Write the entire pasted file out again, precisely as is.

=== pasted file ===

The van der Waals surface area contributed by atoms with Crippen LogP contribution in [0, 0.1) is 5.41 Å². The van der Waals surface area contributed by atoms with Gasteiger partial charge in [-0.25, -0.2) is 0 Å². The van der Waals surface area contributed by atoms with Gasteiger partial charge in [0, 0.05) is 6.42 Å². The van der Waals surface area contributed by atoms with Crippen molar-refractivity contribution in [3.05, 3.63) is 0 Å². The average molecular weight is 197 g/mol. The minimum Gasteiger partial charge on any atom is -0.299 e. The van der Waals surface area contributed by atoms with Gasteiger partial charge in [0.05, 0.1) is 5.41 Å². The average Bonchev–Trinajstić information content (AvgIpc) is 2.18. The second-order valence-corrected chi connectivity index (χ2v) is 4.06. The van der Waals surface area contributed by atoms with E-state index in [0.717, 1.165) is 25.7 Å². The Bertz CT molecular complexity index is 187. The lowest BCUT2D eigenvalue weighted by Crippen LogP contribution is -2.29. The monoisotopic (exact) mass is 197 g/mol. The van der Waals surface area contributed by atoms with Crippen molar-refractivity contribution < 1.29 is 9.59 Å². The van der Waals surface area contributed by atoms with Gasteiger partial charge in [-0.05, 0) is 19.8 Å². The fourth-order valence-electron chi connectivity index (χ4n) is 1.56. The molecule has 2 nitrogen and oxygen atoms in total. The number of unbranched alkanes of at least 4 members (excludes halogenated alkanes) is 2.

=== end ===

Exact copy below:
The van der Waals surface area contributed by atoms with Crippen LogP contribution in [0, 0.1) is 5.41 Å². The van der Waals surface area contributed by atoms with Gasteiger partial charge in [-0.25, -0.2) is 0 Å². The van der Waals surface area contributed by atoms with Gasteiger partial charge in [0, 0.05) is 6.42 Å². The van der Waals surface area contributed by atoms with Crippen molar-refractivity contribution in [3.05, 3.63) is 0 Å². The average molecular weight is 197 g/mol. The minimum Gasteiger partial charge on any atom is -0.299 e. The van der Waals surface area contributed by atoms with Gasteiger partial charge in [0.05, 0.1) is 5.41 Å². The average Bonchev–Trinajstić information content (AvgIpc) is 2.18. The second-order valence-corrected chi connectivity index (χ2v) is 4.06. The van der Waals surface area contributed by atoms with E-state index in [0.717, 1.165) is 25.7 Å². The Bertz CT molecular complexity index is 187. The lowest BCUT2D eigenvalue weighted by Crippen LogP contribution is -2.29. The monoisotopic (exact) mass is 197 g/mol. The van der Waals surface area contributed by atoms with Crippen molar-refractivity contribution < 1.29 is 9.59 Å². The van der Waals surface area contributed by atoms with Gasteiger partial charge in [-0.05, 0) is 19.8 Å². The fourth-order valence-electron chi connectivity index (χ4n) is 1.56. The molecule has 2 nitrogen and oxygen atoms in total. The number of unbranched alkanes of at least 4 members (excludes halogenated alkanes) is 2.